From Toussaint to Tupac: The Black International since the Age of Revolution / Edition 1

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Transcending geographic and cultural lines, From Toussaint to Tupac is an ambitious collection of essays exploring black internationalism and its implications for a black consciousness. At its core, black internationalism is a struggle against oppression, whether manifested in slavery, colonialism, or racism. The ten essays in this volume offer a comprehensive overview of the global movements that define black internationalism, from its origins in the colonial period to the present.

From Toussaint to Tupac focuses on three moments in global black history: the American and Haitian revolutions, the Garvey movement and the Communist International following World War I, and the Black Power movement of the late twentieth century. Contributors demonstrate how black internationalism emerged and influenced events in particular localities, how participants in the various struggles communicated across natural and man-made boundaries, and how the black international aided resistance on the local level, creating a collective consciousness.

In sharp contrast to studies that confine Black Power to particular national locales, this volume demonstrates the global reach and resonance of the movement. The volume concludes with a discussion of hip hop, including its cultural and ideological antecedents in Black Power.

Hakim Adi, Middlesex University, London
Sylvia R. Frey, Tulane University
William G. Martin, Binghamton University
Brian Meeks, University of the West Indies, Mona, Jamaica
Marc D. Perry, University of Illinois, Urbana-Champaign
Lara Putnam, University of Pittsburgh
Vijay Prashad, Trinity College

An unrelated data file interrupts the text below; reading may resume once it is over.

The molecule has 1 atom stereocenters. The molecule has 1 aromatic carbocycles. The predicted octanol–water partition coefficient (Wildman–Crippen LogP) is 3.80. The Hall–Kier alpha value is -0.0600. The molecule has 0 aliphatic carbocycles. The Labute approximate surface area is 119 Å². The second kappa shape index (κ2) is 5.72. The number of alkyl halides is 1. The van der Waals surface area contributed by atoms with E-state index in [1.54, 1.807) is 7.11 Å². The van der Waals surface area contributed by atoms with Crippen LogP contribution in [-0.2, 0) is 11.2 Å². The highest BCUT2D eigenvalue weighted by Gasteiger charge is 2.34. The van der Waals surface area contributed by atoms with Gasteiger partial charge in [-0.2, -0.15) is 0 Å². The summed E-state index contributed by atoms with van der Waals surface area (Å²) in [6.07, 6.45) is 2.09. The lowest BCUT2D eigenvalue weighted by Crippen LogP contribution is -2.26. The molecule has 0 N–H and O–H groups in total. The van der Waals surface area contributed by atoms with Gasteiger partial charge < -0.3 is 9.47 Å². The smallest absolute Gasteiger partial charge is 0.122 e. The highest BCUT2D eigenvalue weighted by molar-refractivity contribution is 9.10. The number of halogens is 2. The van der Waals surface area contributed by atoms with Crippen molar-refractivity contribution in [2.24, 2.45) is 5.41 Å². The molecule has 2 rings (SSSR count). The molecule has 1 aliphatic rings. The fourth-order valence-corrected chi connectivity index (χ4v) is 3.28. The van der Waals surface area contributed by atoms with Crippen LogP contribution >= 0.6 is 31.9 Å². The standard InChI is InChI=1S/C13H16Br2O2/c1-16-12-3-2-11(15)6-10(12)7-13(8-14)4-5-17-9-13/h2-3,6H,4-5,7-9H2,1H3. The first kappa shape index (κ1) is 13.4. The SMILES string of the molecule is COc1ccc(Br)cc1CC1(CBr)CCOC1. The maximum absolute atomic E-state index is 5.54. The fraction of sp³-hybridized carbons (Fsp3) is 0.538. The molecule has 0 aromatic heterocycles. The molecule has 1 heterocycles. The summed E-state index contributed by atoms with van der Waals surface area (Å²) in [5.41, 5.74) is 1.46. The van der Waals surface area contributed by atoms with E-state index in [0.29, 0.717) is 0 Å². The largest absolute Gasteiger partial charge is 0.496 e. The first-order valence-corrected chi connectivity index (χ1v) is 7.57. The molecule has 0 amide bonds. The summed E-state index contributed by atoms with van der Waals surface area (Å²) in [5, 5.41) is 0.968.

Robyn Spencer, Lehman College
Robert T. Vinson, College of William and Mary
Michael O. West, Binghamton University
Fanon Che Wilkins, Doshisha University, Kyoto, Japan

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Editorial Reviews

From the Publisher
Michael West and William Martin's stirring introduction precedes a fascinating, well-argued collection of essays whose breadth, both temporally and geographically, issues a dramatic call to scholars of the global Black Freedom struggle.—Kalfou

A model in which the struggles of black people worldwide from the Haitian Revolution to contemporary rap fundamentally inform and shape historical questions and understandings. . . . Recommended.—Choice

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Product Details

  • ISBN-13: 9780807859728
  • Publisher: The University of North Carolina Press
  • Publication date: 9/1/2009
  • Edition description: 1
  • Edition number: 1
  • Pages: 336
  • Sales rank: 930,764
  • Product dimensions: 6.00 (w) x 9.20 (h) x 0.90 (d)

Meet the Author

Michael O. West is professor of sociology and Africana studies at Binghamton University.

William G. Martin is professor of sociology at Binghamton University.

Fanon Che Wilkins is associate professor of African American history and culture in the Graduate School of American Studies at Doshisha University in Kyoto, Japan.

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Table of Contents

Preface xi

Acknowledgments xv

Introduction Contours of the Black International From Toussaint to Tupac Michael O. West William G. Martin 1

Part 1 The American Revolution and the Creation of a Global African World Sylvia Frey 47

Haiti, I'm Sorry The Haitian Revolution and the Forging of the Black International Michael O. West William G. Martin 72

Part 2 Nothing Matters but Color Transnational Circuits, the Interwar Caribbean, and the Black International Lara Putnam 107

Providential Design American Negroes and Garveyism in South Africa Robert Vinson 130

The Negro Question The Communist International and Black Liberation in the Interwar Years Hakim Adi 155

Part 3 Waiting for the Black Gandhi Satyagraha and Black Internationalism Vijay Prashad 179

The Rise and Fall of Caribbean Black Power Brian Meeks 197

Merely One Link in the Worldwide Revolution Internationalism, State Repression, and the Black Panther Party, 1966-1972 Robyn Spencer 215

Hip Hop's Diasporic Landscapes of Blackness Marc D. Perry 232

Bibliography 259

About the Authors 299

Index 303

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